Hank Locklin, 91, dies

Hits included ‘Send Me the Pillow You Dream On,’ ‘Please Help Me I’m Falling’ and ‘Let Me Be the One.’ He was a performer on the Grand Ole Opry for 47 years.
Times Wire Reports
March 10, 2009


Country singer Hank Locklin, whose smooth tenor voice on hits including “Send Me the Pillow You Dream On” and “Please Help Me I’m Falling” marked a career that spanned half a century, has died. He was 91.

Locklin died Sunday at his home in Brewton, Ala., Grand Ole Opry publicist Jessie Schmidt said in Nashville. She said the cause of death was not being released.

Hank Locklin
Hank Locklin
A performer on the Grand Ole Opry for 47 years, Locklin helped usher in “the Nashville Sound” that gave country music a more lush feel.

“I’ve been blessed to have hit songs that are timeless and appeal to the generations,” he said in 2001.

Born Lawrence Hankins Locklin in 1918 in Florida’s timber-rich Panhandle, as a teenager he played guitar and sang on radio stations across the South, including the “Big D Jamboree” on KRLD in Dallas and “The Louisiana Hayride” in Shreveport, La.

He scored his first top 10 country hit with “The Same Sweet Girls” in 1949 and scored another chart-topper with “Let Me Be the One” in 1953.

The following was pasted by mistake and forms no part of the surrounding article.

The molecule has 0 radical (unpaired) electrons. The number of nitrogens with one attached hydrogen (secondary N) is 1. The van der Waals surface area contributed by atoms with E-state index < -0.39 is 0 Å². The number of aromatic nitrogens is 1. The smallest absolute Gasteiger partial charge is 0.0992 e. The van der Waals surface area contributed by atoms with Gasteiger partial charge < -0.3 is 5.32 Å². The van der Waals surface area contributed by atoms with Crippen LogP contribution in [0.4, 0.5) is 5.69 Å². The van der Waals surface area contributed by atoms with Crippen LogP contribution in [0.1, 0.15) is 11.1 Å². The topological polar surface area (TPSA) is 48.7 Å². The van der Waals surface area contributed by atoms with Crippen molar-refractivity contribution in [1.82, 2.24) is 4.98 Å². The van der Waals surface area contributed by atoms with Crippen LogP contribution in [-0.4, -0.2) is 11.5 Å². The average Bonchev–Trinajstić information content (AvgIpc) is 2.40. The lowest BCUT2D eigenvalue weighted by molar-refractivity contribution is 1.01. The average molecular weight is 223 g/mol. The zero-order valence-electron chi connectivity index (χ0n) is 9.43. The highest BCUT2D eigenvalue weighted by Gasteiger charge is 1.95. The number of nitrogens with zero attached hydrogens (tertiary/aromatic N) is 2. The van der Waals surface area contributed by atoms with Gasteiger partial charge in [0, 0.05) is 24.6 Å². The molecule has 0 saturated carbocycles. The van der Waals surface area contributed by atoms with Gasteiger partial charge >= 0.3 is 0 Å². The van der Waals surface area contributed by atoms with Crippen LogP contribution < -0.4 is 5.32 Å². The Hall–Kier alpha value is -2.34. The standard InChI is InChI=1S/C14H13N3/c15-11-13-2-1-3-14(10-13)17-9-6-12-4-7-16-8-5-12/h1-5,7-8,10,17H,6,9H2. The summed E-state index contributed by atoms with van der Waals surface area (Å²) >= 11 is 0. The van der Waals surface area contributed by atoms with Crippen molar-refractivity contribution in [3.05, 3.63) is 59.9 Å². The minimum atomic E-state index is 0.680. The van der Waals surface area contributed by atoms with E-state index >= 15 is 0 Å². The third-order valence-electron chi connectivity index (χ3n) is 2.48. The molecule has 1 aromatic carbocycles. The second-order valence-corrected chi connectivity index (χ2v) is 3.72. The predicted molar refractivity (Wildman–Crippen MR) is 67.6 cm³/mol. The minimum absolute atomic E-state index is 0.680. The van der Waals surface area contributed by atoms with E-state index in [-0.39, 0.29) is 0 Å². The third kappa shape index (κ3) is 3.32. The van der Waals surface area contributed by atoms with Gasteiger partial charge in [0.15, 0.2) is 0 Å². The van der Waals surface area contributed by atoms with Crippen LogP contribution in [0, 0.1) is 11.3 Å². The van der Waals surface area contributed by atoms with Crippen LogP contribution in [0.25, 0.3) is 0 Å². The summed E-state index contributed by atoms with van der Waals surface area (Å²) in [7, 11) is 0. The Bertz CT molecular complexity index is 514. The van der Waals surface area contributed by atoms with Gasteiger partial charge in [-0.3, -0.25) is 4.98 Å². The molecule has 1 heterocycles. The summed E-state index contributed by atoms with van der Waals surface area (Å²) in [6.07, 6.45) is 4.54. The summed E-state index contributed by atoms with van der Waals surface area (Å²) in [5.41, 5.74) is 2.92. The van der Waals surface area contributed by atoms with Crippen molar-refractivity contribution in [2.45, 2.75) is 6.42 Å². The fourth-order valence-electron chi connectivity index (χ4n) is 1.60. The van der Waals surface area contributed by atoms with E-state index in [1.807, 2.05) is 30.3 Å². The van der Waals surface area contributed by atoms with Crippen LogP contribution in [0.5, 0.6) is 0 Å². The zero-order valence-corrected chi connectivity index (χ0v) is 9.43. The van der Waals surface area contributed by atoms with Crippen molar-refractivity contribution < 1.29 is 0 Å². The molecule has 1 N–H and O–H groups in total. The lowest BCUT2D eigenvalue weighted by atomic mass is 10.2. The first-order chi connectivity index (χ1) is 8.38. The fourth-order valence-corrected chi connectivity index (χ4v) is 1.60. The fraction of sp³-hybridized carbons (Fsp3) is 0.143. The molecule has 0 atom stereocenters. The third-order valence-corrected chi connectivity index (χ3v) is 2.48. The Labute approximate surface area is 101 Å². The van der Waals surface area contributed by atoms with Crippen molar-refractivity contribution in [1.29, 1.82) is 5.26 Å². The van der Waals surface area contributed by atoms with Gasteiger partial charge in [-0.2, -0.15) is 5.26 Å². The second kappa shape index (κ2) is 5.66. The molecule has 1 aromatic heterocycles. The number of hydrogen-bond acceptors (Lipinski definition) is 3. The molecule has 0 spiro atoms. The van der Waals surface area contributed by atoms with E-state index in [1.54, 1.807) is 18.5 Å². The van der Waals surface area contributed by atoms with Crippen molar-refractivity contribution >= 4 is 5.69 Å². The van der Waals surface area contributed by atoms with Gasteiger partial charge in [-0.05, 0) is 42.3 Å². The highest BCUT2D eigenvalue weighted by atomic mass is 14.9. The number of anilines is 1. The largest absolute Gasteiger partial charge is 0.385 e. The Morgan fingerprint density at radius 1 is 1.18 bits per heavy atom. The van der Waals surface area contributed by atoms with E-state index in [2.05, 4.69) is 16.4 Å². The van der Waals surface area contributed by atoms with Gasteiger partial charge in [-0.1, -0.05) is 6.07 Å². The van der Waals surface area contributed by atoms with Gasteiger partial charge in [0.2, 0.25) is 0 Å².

Locklin’s 1958 recording of his song “Send Me the Pillow You Dream On” crossed over from country to U.S. and British pop charts and became a standard for many performers, including Johnny Tillotson, Dean Martin, Dwight Yoakam and Dolly Parton.

His recording of “Please Help Me I’m Falling” spent 14 weeks at the top of the country music charts in 1960, the same year he joined the Grand Ole Opry in Nashville. His last performance at the Opry was in September 2007.

That song’s “slip-note” piano style became Locklin’s signature, and his version was featured on the soundtrack of the 1993 movie “A Perfect World,” directed by Clint Eastwood.

In the 1970s, Locklin was host of TV shows in Houston and Dallas.

His other hits included “Let Me Be the One,” “Geisha Girl,” “Why, Baby, Why” and “It’s a Little More Like Heaven.”

Locklin was widely credited as one of the pioneers of the themed concept album with recordings including “A Tribute to Roy Acuff, King of Country Music,” “Foreign Love” and “Irish Songs Country Style,” which led to tours in England and Ireland.

In 2001, he recorded “Generations in Song,” which featured Parton and Vince Gill. His 65th album, “By the Grace of God,” was a collection of gospel songs that was released in 2006.

“The Lord gave me a good voice and I can still sing,” he said in 2001.